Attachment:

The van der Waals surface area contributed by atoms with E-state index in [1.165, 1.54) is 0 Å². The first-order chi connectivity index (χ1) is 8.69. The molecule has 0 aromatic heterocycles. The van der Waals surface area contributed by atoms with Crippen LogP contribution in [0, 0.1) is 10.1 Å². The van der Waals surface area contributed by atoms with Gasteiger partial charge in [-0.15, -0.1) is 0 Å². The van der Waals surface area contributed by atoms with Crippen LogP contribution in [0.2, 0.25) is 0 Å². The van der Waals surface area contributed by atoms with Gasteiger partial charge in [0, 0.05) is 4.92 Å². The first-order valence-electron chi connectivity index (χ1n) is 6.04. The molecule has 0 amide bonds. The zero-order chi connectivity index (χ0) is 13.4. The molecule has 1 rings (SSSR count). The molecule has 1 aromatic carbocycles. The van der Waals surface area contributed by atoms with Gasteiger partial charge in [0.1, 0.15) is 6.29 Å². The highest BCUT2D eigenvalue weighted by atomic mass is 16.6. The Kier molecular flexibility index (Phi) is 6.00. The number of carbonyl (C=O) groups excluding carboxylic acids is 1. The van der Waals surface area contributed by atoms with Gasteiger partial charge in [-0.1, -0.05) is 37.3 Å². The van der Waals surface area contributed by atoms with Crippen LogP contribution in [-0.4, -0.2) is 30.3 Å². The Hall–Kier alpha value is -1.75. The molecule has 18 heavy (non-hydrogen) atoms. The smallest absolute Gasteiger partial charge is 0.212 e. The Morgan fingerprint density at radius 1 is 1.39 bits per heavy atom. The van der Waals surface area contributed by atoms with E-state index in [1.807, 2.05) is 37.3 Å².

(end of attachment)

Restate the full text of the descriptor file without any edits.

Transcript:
The van der Waals surface area contributed by atoms with E-state index in [1.165, 1.54) is 0 Å². The first-order chi connectivity index (χ1) is 8.69. The molecule has 0 aromatic heterocycles. The van der Waals surface area contributed by atoms with Crippen LogP contribution in [0, 0.1) is 10.1 Å². The van der Waals surface area contributed by atoms with Gasteiger partial charge in [-0.15, -0.1) is 0 Å². The van der Waals surface area contributed by atoms with Crippen LogP contribution in [0.2, 0.25) is 0 Å². The van der Waals surface area contributed by atoms with Gasteiger partial charge in [0, 0.05) is 4.92 Å². The first-order valence-electron chi connectivity index (χ1n) is 6.04. The molecule has 0 amide bonds. The zero-order chi connectivity index (χ0) is 13.4. The molecule has 1 rings (SSSR count). The molecule has 1 aromatic carbocycles. The van der Waals surface area contributed by atoms with Gasteiger partial charge in [0.1, 0.15) is 6.29 Å². The highest BCUT2D eigenvalue weighted by atomic mass is 16.6. The Kier molecular flexibility index (Phi) is 6.00. The number of carbonyl (C=O) groups excluding carboxylic acids is 1. The van der Waals surface area contributed by atoms with Gasteiger partial charge in [-0.1, -0.05) is 37.3 Å². The van der Waals surface area contributed by atoms with Crippen LogP contribution in [-0.4, -0.2) is 30.3 Å². The Hall–Kier alpha value is -1.75. The molecule has 18 heavy (non-hydrogen) atoms. The smallest absolute Gasteiger partial charge is 0.212 e. The Morgan fingerprint density at radius 1 is 1.39 bits per heavy atom. The van der Waals surface area contributed by atoms with E-state index in [1.807, 2.05) is 37.3 Å².